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Bowers & Wilkins' Zeppelin Docks, iPod Sound Explodes

8/03/2007 09:11:00 AM Eastern

Worthing, U.K. – High-end speaker maker Bowers & Wilkins unveiled its first iPod speaker system/dock, which borrows design elements from the company’s high-end speakers to deliver what the company called “audiophile-grade” quality.

The $599-suggested Zeppelin drops into Apple stores and Apple’s Web site in mid-September.

The Zeppelin iPod speaker-system/dock features biamplification and three-way speakers.


The Zeppelin iPod speaker-system/dock features biamplification and three-way speakers.

The one-piece, polished-stainless-steel system features three-way speakers and biamplification. It’s almost two feet wide and features tapered ends that house the midrange and tweeter drivers. The chassis design is a nod to the Nautilus tapered-tube tweeter-loading technologies, which the company said it uses in its 800 Series loudspeakers to enhance definition and clarity and ensure a smooth response and even distribution of sound. “Warmly detailed” treble extends into the ultrasonic region, the company added.

Low frequencies are handled by one center-mounted 5-inch subwoofer with twin rear-firing ports to deliver deep bass extension. It’s driven by a 50-watt amplifier. The tweeter/midrange pairs are driven by a separate 2x25-watt amplifier. All three amp channels incorporate proprietary digital signal processing technology to enhance response.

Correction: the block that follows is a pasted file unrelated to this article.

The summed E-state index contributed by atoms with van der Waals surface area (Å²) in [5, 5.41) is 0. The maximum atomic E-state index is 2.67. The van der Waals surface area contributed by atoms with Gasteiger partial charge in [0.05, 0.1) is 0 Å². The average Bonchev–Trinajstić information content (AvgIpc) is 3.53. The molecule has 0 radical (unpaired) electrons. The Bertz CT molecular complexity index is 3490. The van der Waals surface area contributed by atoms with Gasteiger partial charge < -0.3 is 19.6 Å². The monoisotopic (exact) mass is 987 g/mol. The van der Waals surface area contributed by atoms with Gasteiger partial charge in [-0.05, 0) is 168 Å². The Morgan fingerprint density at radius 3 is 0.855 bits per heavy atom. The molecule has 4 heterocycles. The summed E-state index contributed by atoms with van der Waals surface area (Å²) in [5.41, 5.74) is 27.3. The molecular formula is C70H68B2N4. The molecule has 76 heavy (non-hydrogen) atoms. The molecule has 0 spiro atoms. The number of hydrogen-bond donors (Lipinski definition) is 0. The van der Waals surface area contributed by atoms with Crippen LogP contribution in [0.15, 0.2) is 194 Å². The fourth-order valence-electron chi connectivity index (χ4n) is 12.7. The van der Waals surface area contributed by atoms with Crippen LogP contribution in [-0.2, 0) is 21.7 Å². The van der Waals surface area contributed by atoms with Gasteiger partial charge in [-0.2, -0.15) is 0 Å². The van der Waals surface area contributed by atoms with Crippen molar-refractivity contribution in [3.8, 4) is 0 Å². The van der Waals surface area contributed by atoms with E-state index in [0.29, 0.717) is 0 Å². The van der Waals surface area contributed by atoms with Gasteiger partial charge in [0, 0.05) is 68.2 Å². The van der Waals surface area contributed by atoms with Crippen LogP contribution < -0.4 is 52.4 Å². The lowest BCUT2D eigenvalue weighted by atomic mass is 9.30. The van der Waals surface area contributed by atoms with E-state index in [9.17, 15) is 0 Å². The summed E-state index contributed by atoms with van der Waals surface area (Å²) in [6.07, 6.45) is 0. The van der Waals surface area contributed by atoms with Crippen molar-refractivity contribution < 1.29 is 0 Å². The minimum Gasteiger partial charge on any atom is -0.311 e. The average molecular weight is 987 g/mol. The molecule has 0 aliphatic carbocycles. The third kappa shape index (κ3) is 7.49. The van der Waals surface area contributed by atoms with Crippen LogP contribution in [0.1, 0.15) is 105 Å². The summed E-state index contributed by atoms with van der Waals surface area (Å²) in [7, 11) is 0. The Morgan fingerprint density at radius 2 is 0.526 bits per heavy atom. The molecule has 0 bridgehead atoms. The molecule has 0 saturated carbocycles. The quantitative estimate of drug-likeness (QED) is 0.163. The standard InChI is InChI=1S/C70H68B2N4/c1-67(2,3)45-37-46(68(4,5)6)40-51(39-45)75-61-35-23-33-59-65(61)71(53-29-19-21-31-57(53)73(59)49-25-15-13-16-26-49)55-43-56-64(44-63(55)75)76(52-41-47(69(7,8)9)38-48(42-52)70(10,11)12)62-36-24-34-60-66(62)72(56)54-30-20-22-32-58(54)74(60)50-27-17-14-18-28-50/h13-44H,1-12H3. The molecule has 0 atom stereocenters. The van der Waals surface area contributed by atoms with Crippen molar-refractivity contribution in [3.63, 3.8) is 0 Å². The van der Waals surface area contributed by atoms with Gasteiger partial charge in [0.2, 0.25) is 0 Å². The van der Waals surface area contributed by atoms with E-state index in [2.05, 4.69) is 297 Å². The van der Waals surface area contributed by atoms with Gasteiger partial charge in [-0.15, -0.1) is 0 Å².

Other design elements from Bowers & Wilkins speakers include aluminum-dome tweeter and audiophile-grade crossover components such as film capacitors and air-core inductors for dynamic, low-distortion reproduction. Glass-fiber midrange cones feature slots filled with resonance-absorbing compounds.

Features include:

  • rear S-video and composite-video outputs to send iPod video to a TV;

  • combination analog/digital mini-jack input to play most non-iPod audio sources;

  • a 30-pin docking port that needs no adapter or interchangeable bases because of its spring-loaded design;

  • a “floating-arm” dock that lets the user grasp a docked iPod to control its menu system without using the supplied remote;

  • the ability to accept worldwide AC power standards from 100-240V;

  • a tilting base to place the Zeppelin at the correct angle for listening; and

  • a pebble-like mini remote to control the speaker system’s volume, source select, and mute functions while also controlling the iPod’s play/pause and track-selection functions.

Other features include:

  • a special Zeppelin speaker menu with five-position bass EQ to tune response for system placement or individual preference; and

  • the ability to display the Zeppelin’s volume level on the iPod screen.

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